Following Father's Day, here is some sobering information concerning dads. According to the U.S. Census, one-third of American children are growing up without their biological fathers, while 40 percent of newborn babies in the U.S. are delivered to unmarried mothers. This percentage has increased about tenfold since 1950.
Even more sobering: According to the CDC, over 72 percent of black children in the U.S. are born out-of-wedlock, along with over 52 percent of Hispanic children. Thus, while accounting for only about one quarter of the total U.S. population, blacks and Hispanics account for about 57 percent of the total number of out-of-wedlock births.
The absence of dad is devastating for children in a wide variety of ways. Children from single-parent homes are twice as likely to be suspended or expelled from school and are more than twice as likely to be arrested for a juvenile crime. According to the U.S. Department of Health and Human Services, 85 percent of children with behavioral disorders don't have a father at home.
Children living without dad are much more likely to abuse drugs, commit suicide and run away from home. They are more likely to have lower academic achievement along with lower self-esteem. Children born to unwed mothers are about seven times more likely to live in poverty than children with fathers in the home. The correlation between fatherless homes and the negative effects on the family is irrefutable.
With statistics like these, which have been trending in this negative direction for decades, one would think that no matter a person's religion, political persuasions, etc., it would be clear to most that it benefits our culture to support traditional marriage.
Yet, in spite of all this, the left continues its march towards the destruction of the family. It is led by the homosexual movement and its war on marriage; like-minded liberals in the media; the aiding and abetting by Democrats in Washington; and "feministas" like Gloria Steinem, who once declared, "a woman without a man is like a fish without a bicycle," and New York Times columnist Maureen Dowd, author of "Are Men Necessary?" described as "the manifesto of the man-hating movement." The varied attacks on the family are well-funded, coordinated and unrelenting.
For example, recently in the U.S. House, a bill introduced by Democrat Pete Stark of California called the Every Child Deserves a Family Act, would, according to World magazine, "force any group that receives federal aid to place kids in foster families and adoptive families without regard to the sexual orientation, gender identity or marital status of the prospective parents."
Stark's bill currently has 52 co-sponsors in the House; all but one are Democrats. Not to be left out, Democrat Sen. Kirstin Gillibrand of New York plans to introduce similar legislation in the Senate.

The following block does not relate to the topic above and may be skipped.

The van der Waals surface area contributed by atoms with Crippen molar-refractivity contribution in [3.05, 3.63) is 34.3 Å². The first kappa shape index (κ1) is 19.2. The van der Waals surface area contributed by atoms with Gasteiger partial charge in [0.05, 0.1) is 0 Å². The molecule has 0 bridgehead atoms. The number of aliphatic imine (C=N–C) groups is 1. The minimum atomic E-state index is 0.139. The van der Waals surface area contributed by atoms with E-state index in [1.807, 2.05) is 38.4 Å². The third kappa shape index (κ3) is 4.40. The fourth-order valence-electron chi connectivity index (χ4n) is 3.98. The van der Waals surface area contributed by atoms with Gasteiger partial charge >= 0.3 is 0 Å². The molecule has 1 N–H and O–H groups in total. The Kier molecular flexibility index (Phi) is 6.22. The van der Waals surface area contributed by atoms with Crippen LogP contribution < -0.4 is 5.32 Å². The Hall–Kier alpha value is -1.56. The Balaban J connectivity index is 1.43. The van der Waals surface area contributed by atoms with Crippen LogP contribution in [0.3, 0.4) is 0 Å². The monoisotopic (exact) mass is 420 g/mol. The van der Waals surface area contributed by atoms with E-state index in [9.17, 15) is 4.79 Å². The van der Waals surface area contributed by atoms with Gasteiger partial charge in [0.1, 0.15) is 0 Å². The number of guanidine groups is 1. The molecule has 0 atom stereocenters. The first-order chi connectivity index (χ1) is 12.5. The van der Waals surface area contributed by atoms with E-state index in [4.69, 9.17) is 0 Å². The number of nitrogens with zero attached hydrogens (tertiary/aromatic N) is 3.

Then there's the case of the Redwood Heights Elementary School in Oakland, Calif. According to the Oakland Tribune, last month "children learned more about what gender means, how it's been expressed in different cultures throughout human history, and that it's possible to be both genders — or neither."
Recently MSNBC (surprise!) proudly profiled Andrew Viveros as the "first transgender student in the United States to be crowned prom queen at a public school." Despite being born a boy and having male reproductive organs, Viveros wants to be a girl — thus MSNBC treated him as a girl and permitted no voice in opposition to such behavior on their show. Echoing one of the great lies of the secular left, Andrew said, "it's OK to be who you are, it's OK to do what you want to do."
Whether we are talking about divorce, out-of-wedlock births, redefining marriage or disappearing dads, there are profound consequences for everyone in our culture anytime we deviate from the traditional family model. It is amazing that such has to be said in these "enlightened" times, as Mark Alexander wrote in 2006, "What cadre of nescient dolts does not already know (such things)?"
Adoption, education, legal issues such as custody, wills, inheritances and estates, matters concerning health care and retirement benefits — all of these are affected by how a society and its government view marriage.
President Ronald Reagan summed it up well when he noted, "The family has always been the cornerstone of American society ... in the family we learn our first lessons of God and man, love and discipline, rights and responsibilities ... the strength of our families is vital to the strength of our nation."
Trevor Thomas is a Hall County resident and frequent columnist.